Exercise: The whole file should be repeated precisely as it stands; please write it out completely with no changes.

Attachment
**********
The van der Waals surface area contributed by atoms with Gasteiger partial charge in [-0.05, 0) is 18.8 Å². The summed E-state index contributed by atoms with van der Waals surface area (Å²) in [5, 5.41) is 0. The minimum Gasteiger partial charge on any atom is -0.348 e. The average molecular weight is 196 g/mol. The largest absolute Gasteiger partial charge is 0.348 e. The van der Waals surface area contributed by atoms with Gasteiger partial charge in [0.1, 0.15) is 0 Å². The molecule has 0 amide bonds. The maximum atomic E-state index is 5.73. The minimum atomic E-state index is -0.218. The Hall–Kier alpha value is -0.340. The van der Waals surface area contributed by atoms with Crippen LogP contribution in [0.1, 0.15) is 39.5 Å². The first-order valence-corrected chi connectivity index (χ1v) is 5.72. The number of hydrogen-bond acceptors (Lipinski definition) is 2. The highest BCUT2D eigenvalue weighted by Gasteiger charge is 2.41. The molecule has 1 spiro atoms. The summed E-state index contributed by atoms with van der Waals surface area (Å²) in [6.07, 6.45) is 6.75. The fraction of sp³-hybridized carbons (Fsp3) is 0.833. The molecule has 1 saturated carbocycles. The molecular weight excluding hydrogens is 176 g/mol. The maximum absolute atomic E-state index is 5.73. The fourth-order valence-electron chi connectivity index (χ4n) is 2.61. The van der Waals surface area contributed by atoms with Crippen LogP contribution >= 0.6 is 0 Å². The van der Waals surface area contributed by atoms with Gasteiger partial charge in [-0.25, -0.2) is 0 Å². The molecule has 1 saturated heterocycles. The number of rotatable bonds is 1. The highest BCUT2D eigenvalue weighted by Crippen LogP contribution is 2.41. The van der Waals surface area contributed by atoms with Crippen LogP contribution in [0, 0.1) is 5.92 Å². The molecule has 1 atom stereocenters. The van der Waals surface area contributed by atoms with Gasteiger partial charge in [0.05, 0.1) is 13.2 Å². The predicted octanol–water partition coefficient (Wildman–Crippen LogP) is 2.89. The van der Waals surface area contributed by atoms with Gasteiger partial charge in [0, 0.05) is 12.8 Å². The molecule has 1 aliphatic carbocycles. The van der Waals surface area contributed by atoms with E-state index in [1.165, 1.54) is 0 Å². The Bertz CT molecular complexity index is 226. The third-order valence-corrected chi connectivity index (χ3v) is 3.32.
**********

The van der Waals surface area contributed by atoms with Gasteiger partial charge in [-0.05, 0) is 18.8 Å². The summed E-state index contributed by atoms with van der Waals surface area (Å²) in [5, 5.41) is 0. The minimum Gasteiger partial charge on any atom is -0.348 e. The average molecular weight is 196 g/mol. The largest absolute Gasteiger partial charge is 0.348 e. The van der Waals surface area contributed by atoms with Gasteiger partial charge in [0.1, 0.15) is 0 Å². The molecule has 0 amide bonds. The maximum atomic E-state index is 5.73. The minimum atomic E-state index is -0.218. The Hall–Kier alpha value is -0.340. The van der Waals surface area contributed by atoms with Crippen LogP contribution in [0.1, 0.15) is 39.5 Å². The first-order valence-corrected chi connectivity index (χ1v) is 5.72. The number of hydrogen-bond acceptors (Lipinski definition) is 2. The highest BCUT2D eigenvalue weighted by Gasteiger charge is 2.41. The molecule has 1 spiro atoms. The summed E-state index contributed by atoms with van der Waals surface area (Å²) in [6.07, 6.45) is 6.75. The fraction of sp³-hybridized carbons (Fsp3) is 0.833. The molecule has 1 saturated carbocycles. The molecular weight excluding hydrogens is 176 g/mol. The maximum absolute atomic E-state index is 5.73. The fourth-order valence-electron chi connectivity index (χ4n) is 2.61. The van der Waals surface area contributed by atoms with Crippen LogP contribution >= 0.6 is 0 Å². The van der Waals surface area contributed by atoms with Gasteiger partial charge in [-0.25, -0.2) is 0 Å². The molecule has 1 saturated heterocycles. The number of rotatable bonds is 1. The highest BCUT2D eigenvalue weighted by Crippen LogP contribution is 2.41. The van der Waals surface area contributed by atoms with Crippen LogP contribution in [0, 0.1) is 5.92 Å². The molecule has 1 atom stereocenters. The van der Waals surface area contributed by atoms with Gasteiger partial charge in [0.05, 0.1) is 13.2 Å². The predicted octanol–water partition coefficient (Wildman–Crippen LogP) is 2.89. The van der Waals surface area contributed by atoms with Gasteiger partial charge in [0, 0.05) is 12.8 Å². The molecule has 1 aliphatic carbocycles. The van der Waals surface area contributed by atoms with E-state index in [1.165, 1.54) is 0 Å². The Bertz CT molecular complexity index is 226. The third-order valence-corrected chi connectivity index (χ3v) is 3.32.